Court Interpreting, Language Justice and Covid-19
Court Interpreting, like every occupation and industry, has had to evolve with the challenges presented by Covid-19. When public health mandates required a reduction of foot-traffic in public spaces, court interpreting moved largely online via technology allowing for remote interpreting services like VRI (Video Remote Interpreting) and OPI (Over the Phone Interpreting). Courts started using AI through virtual assistants, and multiple courts started using tech for jury operations. Court interpreters have heavily relied on courts enhancing tech infrastructure to meet the demands of a modern, and socially distanced society. Which begs the question: how has language justice been affected by Covid-19, and what role does technology play in court interpreting?
What is The Connection With Court Interpreting and Language Justice?
The American Bar Association defines language justice as:
"an evolving framework based on the notion of respecting every individual’s fundamental language rights—to be able to communicate, understand, and be understood in the language in which they prefer and feel most articulate and powerful. Rejecting the notion of the supremacy of one language, it recognizes that language can be a tool of oppression, and an important part of exercising autonomy and of advancing racial and social justice."
As of 2018, 67.3 million U.S residents reported speaking a primary language other than English. Everyone has a fundamental right to communicate in whatever language they prefer; but sometimes- for whatever reason- equal access is denied. The effects of which reach outside the courtroom where children get removed from families, residents losing their homes, and victims losing their safety or freedom. While language justice reaches beyond having a certified court interpreter the two are so connected it is hard to separate them. Certified court interpreters bring language accessibility into the courtroom, by helping clients fill out forms, understand their proceeding and communicate with their lawyer. In short, court interpreters commit to bring language justice to a system that marginalizes their clients based on national origin and ethnic identification by ensuring equal access to language services.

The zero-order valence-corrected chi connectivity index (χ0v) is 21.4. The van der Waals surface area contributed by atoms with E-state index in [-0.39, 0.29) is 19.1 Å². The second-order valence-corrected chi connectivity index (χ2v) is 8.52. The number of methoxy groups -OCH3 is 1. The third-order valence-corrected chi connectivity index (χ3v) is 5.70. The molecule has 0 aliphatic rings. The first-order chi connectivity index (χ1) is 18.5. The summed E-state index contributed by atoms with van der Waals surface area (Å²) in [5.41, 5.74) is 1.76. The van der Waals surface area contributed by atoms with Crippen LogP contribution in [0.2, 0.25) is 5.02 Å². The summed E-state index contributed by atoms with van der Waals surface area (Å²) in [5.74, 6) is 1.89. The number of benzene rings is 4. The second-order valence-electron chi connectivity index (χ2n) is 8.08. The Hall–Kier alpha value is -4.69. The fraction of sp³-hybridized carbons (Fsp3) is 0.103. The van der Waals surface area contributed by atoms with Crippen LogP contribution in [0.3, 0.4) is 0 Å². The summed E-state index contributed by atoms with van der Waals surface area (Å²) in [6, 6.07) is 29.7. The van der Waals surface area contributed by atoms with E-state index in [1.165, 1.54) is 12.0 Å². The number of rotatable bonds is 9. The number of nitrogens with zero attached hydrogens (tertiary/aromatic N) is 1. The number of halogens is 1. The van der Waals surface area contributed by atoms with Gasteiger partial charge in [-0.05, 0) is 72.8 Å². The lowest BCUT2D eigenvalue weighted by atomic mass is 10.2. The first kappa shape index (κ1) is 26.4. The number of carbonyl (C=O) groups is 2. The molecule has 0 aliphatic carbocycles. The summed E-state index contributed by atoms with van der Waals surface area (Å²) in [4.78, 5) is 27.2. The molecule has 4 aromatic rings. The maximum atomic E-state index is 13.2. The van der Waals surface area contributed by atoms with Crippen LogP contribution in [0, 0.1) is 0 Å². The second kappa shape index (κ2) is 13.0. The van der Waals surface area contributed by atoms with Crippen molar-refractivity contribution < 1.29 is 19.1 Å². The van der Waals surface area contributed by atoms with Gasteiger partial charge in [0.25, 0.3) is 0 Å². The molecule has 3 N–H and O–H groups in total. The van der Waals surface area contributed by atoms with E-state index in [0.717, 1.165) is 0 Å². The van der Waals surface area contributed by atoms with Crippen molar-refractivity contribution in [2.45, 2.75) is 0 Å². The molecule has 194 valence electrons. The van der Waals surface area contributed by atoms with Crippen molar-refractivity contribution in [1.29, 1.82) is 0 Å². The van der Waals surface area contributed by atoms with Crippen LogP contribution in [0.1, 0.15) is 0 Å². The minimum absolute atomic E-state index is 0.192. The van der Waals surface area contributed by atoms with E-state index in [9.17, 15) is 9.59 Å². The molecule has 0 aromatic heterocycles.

Pandemic Challenges Court Interpreters To Deliver Language Justice
For court interpreters, clients lacking access to technology has been a huge barrier during the pandemic. Some have unstable or no internet connection at all; whereas others have limits on data plans, lack computers or put themselves in danger trying to access one. Victims of domestic violence increase risk of bodily harm when accessing technology or trying to contact attorneys. According to the Center for Survivor Advocacy and Justice (CSAJ), one in three white women reported domestic violence during quarantine. Quite dramatically, that number grows to over 50% for those already marginalized by race, ethnicity, sexual orientation, gender identity, and citizenship status.
A 2017 study by Legal Services Corporation (2017) proves that before the pandemic, 85% of civil legal problems reported by low-income Americans received little to no legal help and that 71% of low-income households experienced at least 1 civil legal problem the year before. As the pandemic rages on, legal services and resources have become increasingly strained and more urgent. Lawyers reported uneven and limited availability of remote phone and video calls, as well as difficulty accessing clients during critical stages of their cases. While certified court interpreters themselves cannot deliver justice overall, they have been able to fill some of the gaps like delivering translated materials for anything that needs to be signed and documents that clients might need to refer back to in the future. In response to the pandemic, many courts have expanded e-filing services, text communications and held remote hearings; which involved a learning curve as with any new rollout.
Although there is much work left to be done in making the judicial system more accessible, legal interpreting training can bring language justice to LEP communities with modern technology and certifications. If you or someone you know is interested in our online Business & Community Interpreter Training Course with live instructors, our classes are offered in Spanish, Portuguese, Arabic, Russian, Chinese, Haitian Creole or Vietnamese languages.
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